Selling without legal warranty - Key information
You are looking for a property in Montreal with your real estate broker. When you search online, the detailed sheets of properties have the mention of “sale without legal warranty of quality, at the buyer’s risk and peril. As you are not certain of the meaning of these terms and their implications, you then ask your real estate broker for further information.
Your real estate team answers all your questions:
What is a legal warranty in real estate?
In Quebec, the law provides that the sale of real estate must guarantee the quality and the right of ownership. These two guarantees constitute the legal warranty.
The guarantee of quality concerns hidden defects. When we talk about hidden defects, we are talking about a “hidden” defect that will undermine the quality of the building. This defect is known by the seller and has been omitted from the Seller’s Declaration (VIS). In addition, the hidden defect existed at the time the purchase but was unknown to the buyer. The hidden defects are not usually not easily noticeable and can be for example mold in the walls, cracks in the foundations, moisture on the ground, water infiltrations, etc.
The guarantee of the right of ownership (security of title) is related to the vices of title of ownership. This would refer to a situation that would prevent the buyer from exercising his right of ownership. For example, the seller would not have repaid his mortgages in full and would have failed to mention it to the buyer.
What is a sale without legal warranty “at the buyer’s own risk”?
A sale without legal warranty implies that the buyer agrees to acquire the property at his “ own risk and waives’’. This means that in the case of hidden defects, recourse against the seller is limited, hence the importance of pre-purchase inspection. The seller should still indicate the past defects and complications with the property and must act in good faith, in order to be transparent. The buyer must read it, but understands that he or she has no guarantee on the quality of the property.
The phenomenon of sale without legal warranty has been observed in real estate transactions for several years in Quebec. However, this phenomenon has grown since 2019, during the pandemic. Buyers may decide to waive the legal warranty in order to acquire the coveted property more easily. Sellers, on the other hand, sell their property without legal guarantee, thinking that they will let go of their responsibility. But is it really a good idea?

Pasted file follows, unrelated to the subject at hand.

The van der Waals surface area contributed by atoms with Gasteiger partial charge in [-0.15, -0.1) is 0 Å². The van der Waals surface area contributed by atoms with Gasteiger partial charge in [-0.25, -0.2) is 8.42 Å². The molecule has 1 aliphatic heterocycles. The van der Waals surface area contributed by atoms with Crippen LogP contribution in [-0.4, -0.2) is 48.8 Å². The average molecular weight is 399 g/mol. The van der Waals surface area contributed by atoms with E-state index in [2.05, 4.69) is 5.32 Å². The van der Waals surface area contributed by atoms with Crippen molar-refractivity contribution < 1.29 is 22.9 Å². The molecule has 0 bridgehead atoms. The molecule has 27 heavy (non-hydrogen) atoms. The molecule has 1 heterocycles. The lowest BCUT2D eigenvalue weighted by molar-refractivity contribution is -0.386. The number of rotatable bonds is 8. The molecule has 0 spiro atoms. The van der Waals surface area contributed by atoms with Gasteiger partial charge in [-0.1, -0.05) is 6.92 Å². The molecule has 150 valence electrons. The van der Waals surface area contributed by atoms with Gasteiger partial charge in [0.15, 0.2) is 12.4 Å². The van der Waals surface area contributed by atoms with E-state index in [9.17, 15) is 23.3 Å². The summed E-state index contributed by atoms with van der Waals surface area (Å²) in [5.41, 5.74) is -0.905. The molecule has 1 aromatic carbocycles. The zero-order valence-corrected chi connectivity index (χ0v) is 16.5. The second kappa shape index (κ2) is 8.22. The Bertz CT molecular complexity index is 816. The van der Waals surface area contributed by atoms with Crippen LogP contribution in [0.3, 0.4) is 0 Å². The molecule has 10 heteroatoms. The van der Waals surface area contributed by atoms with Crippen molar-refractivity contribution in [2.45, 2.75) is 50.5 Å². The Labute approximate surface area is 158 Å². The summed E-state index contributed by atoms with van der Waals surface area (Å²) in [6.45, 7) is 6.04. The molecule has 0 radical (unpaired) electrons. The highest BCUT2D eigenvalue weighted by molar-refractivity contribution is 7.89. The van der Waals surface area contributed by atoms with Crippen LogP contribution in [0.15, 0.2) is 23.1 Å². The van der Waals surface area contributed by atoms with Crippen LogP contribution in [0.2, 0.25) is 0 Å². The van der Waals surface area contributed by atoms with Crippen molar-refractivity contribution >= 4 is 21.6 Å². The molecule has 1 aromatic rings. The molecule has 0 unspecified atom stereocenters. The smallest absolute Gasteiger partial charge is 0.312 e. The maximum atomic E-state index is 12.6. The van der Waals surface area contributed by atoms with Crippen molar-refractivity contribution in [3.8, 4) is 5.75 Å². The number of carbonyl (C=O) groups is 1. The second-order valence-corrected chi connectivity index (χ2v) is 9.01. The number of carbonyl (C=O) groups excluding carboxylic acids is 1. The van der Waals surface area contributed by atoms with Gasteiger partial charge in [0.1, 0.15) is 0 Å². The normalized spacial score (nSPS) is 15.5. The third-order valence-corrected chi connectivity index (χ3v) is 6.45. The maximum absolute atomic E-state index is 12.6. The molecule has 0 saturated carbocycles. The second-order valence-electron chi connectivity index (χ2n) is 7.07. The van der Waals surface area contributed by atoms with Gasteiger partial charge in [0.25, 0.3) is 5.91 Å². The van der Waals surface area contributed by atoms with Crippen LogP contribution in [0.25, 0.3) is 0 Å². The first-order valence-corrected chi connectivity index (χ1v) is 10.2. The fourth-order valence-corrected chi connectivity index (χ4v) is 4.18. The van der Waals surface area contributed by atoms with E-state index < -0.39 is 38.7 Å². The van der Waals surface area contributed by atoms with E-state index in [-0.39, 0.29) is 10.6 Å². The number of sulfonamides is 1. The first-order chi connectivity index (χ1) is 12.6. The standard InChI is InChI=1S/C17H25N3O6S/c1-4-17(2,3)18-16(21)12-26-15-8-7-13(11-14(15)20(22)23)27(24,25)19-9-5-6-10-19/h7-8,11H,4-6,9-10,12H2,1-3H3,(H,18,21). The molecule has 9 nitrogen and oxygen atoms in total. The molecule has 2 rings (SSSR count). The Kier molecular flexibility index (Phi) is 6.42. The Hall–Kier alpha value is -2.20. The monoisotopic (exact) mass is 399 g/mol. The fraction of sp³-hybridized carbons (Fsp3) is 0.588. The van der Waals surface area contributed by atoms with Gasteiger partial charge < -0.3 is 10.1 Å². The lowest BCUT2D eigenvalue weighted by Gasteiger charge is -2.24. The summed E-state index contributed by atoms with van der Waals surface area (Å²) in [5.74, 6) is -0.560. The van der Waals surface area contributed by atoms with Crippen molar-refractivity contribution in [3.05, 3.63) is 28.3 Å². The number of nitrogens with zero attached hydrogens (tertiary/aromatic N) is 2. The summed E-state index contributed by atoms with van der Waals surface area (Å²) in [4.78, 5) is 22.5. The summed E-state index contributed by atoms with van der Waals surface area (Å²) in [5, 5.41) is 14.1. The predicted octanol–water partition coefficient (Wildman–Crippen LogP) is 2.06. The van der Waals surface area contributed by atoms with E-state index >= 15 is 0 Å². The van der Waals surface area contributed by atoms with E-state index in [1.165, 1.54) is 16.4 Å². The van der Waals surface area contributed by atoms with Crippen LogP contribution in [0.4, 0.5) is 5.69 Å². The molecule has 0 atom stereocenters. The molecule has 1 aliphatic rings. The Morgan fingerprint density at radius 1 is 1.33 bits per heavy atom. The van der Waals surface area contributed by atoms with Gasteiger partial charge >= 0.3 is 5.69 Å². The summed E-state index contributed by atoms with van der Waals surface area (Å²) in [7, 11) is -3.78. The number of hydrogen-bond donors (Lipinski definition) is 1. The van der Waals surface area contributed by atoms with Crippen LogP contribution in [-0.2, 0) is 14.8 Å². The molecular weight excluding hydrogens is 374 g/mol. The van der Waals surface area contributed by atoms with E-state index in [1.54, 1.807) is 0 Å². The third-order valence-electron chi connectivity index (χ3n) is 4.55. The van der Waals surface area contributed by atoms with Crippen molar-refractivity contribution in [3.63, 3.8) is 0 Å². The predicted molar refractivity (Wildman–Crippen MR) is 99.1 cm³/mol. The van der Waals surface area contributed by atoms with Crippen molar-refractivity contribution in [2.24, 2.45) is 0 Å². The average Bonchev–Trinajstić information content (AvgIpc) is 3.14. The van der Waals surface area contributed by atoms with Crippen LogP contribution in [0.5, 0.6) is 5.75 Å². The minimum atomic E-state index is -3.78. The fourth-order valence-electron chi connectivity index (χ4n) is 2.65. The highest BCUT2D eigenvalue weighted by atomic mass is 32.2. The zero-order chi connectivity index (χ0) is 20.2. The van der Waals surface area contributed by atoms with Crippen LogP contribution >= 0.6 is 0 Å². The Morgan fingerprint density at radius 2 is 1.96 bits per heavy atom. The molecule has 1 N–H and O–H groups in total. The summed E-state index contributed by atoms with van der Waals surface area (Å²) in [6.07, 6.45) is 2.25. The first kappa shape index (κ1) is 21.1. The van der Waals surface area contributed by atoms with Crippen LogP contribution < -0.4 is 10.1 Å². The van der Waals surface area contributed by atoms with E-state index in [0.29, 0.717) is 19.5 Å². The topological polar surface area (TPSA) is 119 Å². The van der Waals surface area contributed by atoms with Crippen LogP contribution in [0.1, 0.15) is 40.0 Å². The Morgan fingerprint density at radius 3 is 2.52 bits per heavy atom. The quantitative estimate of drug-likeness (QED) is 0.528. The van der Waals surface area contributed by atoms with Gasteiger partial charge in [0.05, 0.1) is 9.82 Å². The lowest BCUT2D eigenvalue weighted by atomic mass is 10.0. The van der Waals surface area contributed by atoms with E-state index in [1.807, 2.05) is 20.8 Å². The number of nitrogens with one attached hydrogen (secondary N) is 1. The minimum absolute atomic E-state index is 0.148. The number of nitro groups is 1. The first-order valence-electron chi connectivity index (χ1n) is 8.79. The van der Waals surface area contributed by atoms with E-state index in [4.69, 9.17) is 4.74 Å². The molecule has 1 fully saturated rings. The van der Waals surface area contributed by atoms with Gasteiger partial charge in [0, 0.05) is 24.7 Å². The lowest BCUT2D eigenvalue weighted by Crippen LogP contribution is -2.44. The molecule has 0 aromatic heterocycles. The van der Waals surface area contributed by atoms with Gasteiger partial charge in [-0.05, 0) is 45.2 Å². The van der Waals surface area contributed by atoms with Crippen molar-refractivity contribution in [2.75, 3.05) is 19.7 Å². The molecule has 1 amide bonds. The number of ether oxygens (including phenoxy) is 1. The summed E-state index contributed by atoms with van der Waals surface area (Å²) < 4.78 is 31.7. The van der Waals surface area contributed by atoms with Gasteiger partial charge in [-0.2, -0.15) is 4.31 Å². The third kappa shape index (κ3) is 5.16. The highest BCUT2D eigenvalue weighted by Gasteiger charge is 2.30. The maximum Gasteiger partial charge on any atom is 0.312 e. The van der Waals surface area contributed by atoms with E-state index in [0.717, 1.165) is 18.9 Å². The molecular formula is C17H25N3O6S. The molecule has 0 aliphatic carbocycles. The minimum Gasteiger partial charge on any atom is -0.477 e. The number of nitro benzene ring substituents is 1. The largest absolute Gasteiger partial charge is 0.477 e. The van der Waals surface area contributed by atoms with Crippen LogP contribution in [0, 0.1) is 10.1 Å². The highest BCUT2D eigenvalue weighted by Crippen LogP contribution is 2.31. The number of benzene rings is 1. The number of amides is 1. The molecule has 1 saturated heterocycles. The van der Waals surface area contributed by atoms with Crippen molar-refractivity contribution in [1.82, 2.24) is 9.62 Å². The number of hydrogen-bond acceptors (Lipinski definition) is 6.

What are the implications of selling without a legal warranty?
Selling without a legal warranty has significant negative impacts, especially on the value of the property. Indeed, according to a report from JLR, a property sold without legal warranty would be sold 8% to 11% less than with.
In addition, in order to make an offer more attractive, a buyer can waive the legal warranty and abandon the pre-purchase inspection. The buyer then has no recourse against the seller and is then responsible for the hidden and apparent defects of the property. Fixing these defects can result in a considerable amount of money, which is never desirable.
The reference to “at your own risk and waives” should be taken seriously.
In what situations does a sale without legal guarantee take place?
Some sellers opt to sell their property without legal guarantee. However, it is in these 3 following situations that the sale without legal warranty is the most common.
– Senior sellers: Senior sellers often decide to sell their property without a legal warranty in order to avoid liability as they approach retirement. They then move towards a smaller home.
-Estates: the heirs of a property may not have a good knowledge of its history. Indeed, the property may be old and they do not know if there have been problems in the past regarding the quality of the building. In order to protect themselves and avoid the risk of potential lawsuits, the heirs will then sell without legal warranty.
-Bank repossessions: when an owner no longer pays his mortgage, a formal notice is sent and a court judgment is issued a few months later. The bank then takes possession of the property and makes a direct sale. The buildings taken over by the banks are always sold without legal warranty, as a bank does not want to be sued for hidden defects.
Growing in popularity, selling without a legal warranty is a risky and high-risk practice. Before selling, ask your real estate broker for an expert opinion on the subject, which will guide you to the most informed decision.
The phenomenon of sale without legal warranty has been observed in real estate transactions for several years in Quebec. However, this phenomenon has grown recently with the pandemic. Sale without legal warranty implies that the buyer agrees to acquire the property at his “own risk and waives’’. This means that in case of hidden defects, no recourse against the seller will be possible, hence the importance of the pre-purchase inspection. In these three situations the sale without legal guarantee is more common: when the seller is an older person, during a succession or a bank resumption. Despite its growing popularity, selling without a legal guarantee is not recommended because it is a dangerous practice that does not provide protection to the buyer.
Questions about selling without legal warranty? Contact one of our real estate brokers
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